At the time, Manulife stock fell to $21.86 per share, which was cheap for the stock. However, I’d concluded in the article that there was no need to rush to buy the stock because it will likely be pressured by the court case in the near term. Investors who have a long-term investment horizon may brave it out and buy some shares when the dividend stock shows some support.
By the end of 2018, because of the market correction, Manulife stock declined 15% from $21.86.
Fast forward to yesterday, Manulife came out with a statement in connection with the favourable Saskatchewan court ruling in the Mosten case.
Here’s a snippet of the press release: “We are pleased with this ruling from the Saskatchewan court late last week, which found in favour of Manulife in the Mosten case, dismissing Mosten’s claims against Manulife. As we have previously stated, we were always confident we would ultimately prevail in this matter and that it would not have any material impact on the company’s business.”
As a result of this outcome, Manulife stock traded more than 3% higher on Monday, which is a material move on a stock with a $45 billion market cap. And there’s a strong reason to believe that it’s just beginning to soar.
The dividend stock is still super cheap with huge upside
At $23.31 per share, Manulife trades at a price-to-earnings ratio (P/E) of about 8.5. This is very cheap for a company that’s growing its profitability.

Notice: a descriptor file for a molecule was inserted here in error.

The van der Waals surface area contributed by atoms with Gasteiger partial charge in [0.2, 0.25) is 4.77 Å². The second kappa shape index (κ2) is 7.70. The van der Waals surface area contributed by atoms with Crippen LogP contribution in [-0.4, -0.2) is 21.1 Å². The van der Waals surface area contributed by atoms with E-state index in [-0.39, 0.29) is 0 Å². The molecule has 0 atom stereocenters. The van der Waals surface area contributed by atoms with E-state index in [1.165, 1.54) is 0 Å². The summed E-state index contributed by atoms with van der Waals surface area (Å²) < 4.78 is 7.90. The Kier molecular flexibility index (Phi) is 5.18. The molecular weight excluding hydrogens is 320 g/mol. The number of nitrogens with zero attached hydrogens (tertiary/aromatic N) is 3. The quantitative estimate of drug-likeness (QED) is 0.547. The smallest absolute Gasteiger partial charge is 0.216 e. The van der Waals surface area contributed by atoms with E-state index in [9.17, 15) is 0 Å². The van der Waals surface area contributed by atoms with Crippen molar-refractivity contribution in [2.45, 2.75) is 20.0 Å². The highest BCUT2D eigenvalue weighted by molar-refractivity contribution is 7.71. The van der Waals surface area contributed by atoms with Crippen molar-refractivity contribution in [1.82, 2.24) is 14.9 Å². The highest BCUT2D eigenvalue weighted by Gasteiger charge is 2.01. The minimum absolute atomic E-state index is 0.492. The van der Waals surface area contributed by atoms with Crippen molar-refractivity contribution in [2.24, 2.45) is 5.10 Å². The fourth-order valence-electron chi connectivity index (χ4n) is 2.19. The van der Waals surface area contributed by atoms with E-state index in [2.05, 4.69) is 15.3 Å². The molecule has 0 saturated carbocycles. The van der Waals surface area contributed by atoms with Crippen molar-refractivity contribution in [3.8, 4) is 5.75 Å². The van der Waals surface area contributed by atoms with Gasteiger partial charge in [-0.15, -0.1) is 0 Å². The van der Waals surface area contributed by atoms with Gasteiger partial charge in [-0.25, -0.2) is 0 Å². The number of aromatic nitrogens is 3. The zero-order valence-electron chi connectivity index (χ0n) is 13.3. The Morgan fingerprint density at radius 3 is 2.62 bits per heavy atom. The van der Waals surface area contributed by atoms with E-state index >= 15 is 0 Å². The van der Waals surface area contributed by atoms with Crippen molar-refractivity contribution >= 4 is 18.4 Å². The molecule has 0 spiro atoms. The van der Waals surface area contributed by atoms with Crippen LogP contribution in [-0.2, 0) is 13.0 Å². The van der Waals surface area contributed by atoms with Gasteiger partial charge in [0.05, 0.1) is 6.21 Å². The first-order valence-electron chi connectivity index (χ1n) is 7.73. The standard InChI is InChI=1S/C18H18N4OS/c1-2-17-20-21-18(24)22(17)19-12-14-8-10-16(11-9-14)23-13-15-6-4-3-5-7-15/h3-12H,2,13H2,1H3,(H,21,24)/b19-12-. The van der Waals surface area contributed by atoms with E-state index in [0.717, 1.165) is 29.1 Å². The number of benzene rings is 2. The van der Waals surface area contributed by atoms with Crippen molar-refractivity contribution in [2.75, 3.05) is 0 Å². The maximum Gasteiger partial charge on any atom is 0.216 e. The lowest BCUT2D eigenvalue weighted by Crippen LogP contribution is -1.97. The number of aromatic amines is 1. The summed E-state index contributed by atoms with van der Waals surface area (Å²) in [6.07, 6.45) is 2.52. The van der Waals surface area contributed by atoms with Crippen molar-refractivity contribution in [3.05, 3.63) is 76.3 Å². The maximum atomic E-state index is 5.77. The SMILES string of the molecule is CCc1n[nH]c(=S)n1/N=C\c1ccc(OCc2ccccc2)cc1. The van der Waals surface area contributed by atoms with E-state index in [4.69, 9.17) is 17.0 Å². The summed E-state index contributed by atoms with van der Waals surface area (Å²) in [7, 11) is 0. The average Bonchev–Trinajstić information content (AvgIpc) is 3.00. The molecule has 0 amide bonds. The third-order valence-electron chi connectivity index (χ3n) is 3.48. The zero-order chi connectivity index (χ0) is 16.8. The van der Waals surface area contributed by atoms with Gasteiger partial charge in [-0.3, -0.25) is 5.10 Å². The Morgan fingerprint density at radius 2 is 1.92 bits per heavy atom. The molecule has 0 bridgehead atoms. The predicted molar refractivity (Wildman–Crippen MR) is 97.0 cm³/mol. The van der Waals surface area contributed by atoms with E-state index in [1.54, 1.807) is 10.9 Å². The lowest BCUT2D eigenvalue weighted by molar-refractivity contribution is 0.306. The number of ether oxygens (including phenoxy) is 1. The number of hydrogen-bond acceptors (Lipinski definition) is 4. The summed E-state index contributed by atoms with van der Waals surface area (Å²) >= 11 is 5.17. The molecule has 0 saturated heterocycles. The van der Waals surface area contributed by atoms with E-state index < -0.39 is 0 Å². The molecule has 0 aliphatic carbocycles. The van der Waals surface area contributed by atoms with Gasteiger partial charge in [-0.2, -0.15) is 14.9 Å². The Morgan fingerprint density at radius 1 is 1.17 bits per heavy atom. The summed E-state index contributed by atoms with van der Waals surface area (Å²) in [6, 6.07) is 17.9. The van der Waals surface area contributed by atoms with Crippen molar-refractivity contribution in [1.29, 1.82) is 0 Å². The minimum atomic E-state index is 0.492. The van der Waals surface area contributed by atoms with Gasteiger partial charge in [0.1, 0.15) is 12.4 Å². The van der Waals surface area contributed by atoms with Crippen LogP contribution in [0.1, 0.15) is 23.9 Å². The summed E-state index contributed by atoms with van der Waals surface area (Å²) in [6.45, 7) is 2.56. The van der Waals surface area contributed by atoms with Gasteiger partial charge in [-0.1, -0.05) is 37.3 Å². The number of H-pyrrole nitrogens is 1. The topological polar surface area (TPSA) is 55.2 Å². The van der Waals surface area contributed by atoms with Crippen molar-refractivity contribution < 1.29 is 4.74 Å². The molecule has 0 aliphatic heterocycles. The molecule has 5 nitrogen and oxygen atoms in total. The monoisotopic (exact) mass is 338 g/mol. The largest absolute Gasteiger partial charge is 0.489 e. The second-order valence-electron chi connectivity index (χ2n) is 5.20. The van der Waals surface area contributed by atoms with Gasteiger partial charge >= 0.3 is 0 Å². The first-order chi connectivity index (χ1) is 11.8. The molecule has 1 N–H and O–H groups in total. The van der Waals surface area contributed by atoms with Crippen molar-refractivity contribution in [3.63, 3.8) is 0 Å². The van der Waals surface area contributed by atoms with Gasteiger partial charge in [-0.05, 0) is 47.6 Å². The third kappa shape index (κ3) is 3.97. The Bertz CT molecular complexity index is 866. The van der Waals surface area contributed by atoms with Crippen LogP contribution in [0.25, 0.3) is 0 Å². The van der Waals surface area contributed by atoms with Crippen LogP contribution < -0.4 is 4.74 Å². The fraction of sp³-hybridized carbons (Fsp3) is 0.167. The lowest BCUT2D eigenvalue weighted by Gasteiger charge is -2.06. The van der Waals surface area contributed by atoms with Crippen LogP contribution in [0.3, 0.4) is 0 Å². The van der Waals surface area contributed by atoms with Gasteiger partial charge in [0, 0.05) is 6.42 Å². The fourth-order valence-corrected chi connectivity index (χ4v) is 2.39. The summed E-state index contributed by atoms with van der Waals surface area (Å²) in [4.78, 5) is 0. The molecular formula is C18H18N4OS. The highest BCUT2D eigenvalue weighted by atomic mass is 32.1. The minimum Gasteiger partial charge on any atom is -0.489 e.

Manulife’s five-year earnings-per-share growth rate is about 15.4%. Over the next three to five years, Manulife is estimated to increase its earnings per share by about 10% per year. So, the company is trading at a cheap PEG ratio of about 0.85.
Assuming a more normalized P/E of roughly 12, Manulife should be trading about 43% higher at $33.32 per share.
Dividend safety with ample growth potential
At the end of 2018, Manulife increased its quarterly dividend by 13.6% to $0.25 per share. Yet its payout ratio is still only estimated to be less than 35% this year.
So, here we have a safe yield of 4.3% with a dividend that can increase by about 10% per year over the next three to five years.
With the favourable court ruling, the clouds are cleared for Manulife, and the stock should trade closer to its normalized multiple steadily over time.
Without accounting for the normalization of the multiple, we’re still looking at a total return of roughly 14% per year with the safe dividend and earnings growth alone. Accounting for multiple expansion, we’re looking at estimated returns of about 21% per year over the next five years.
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Fool contributor Kay Ng owns shares of MANULIFE.